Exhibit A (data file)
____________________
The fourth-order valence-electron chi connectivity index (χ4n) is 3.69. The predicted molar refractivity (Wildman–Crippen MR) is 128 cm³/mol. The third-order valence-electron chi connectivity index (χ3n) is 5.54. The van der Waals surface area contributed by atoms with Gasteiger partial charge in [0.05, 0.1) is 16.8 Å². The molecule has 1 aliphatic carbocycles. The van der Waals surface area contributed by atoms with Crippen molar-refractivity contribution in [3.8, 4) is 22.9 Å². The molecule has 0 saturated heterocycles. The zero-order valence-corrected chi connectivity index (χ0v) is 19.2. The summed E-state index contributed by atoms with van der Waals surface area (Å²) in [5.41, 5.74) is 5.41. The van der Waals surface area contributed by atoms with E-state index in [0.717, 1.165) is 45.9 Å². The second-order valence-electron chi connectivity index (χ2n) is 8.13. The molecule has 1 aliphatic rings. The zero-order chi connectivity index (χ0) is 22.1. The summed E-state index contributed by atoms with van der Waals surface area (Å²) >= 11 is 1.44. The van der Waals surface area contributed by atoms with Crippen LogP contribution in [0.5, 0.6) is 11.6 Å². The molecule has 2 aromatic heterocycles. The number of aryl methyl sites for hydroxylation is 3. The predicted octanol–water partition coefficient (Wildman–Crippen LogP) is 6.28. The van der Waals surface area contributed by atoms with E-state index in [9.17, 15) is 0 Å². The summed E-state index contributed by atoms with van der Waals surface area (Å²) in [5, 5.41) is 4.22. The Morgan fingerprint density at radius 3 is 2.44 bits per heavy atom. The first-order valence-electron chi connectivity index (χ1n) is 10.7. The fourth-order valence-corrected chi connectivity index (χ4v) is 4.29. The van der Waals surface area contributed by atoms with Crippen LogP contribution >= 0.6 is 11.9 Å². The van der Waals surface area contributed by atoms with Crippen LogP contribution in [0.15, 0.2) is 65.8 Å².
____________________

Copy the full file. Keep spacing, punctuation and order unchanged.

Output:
The fourth-order valence-electron chi connectivity index (χ4n) is 3.69. The predicted molar refractivity (Wildman–Crippen MR) is 128 cm³/mol. The third-order valence-electron chi connectivity index (χ3n) is 5.54. The van der Waals surface area contributed by atoms with Gasteiger partial charge in [0.05, 0.1) is 16.8 Å². The molecule has 1 aliphatic carbocycles. The van der Waals surface area contributed by atoms with Crippen molar-refractivity contribution in [3.8, 4) is 22.9 Å². The molecule has 0 saturated heterocycles. The zero-order valence-corrected chi connectivity index (χ0v) is 19.2. The summed E-state index contributed by atoms with van der Waals surface area (Å²) in [5.41, 5.74) is 5.41. The van der Waals surface area contributed by atoms with E-state index in [0.717, 1.165) is 45.9 Å². The second-order valence-electron chi connectivity index (χ2n) is 8.13. The molecule has 1 aliphatic rings. The zero-order chi connectivity index (χ0) is 22.1. The summed E-state index contributed by atoms with van der Waals surface area (Å²) >= 11 is 1.44. The van der Waals surface area contributed by atoms with Crippen LogP contribution in [0.5, 0.6) is 11.6 Å². The molecule has 2 aromatic heterocycles. The number of aryl methyl sites for hydroxylation is 3. The predicted octanol–water partition coefficient (Wildman–Crippen LogP) is 6.28. The van der Waals surface area contributed by atoms with E-state index in [9.17, 15) is 0 Å². The summed E-state index contributed by atoms with van der Waals surface area (Å²) in [5, 5.41) is 4.22. The Morgan fingerprint density at radius 3 is 2.44 bits per heavy atom. The first-order valence-electron chi connectivity index (χ1n) is 10.7. The fourth-order valence-corrected chi connectivity index (χ4v) is 4.29. The van der Waals surface area contributed by atoms with Crippen LogP contribution >= 0.6 is 11.9 Å². The van der Waals surface area contributed by atoms with Crippen LogP contribution in [0.15, 0.2) is 65.8 Å².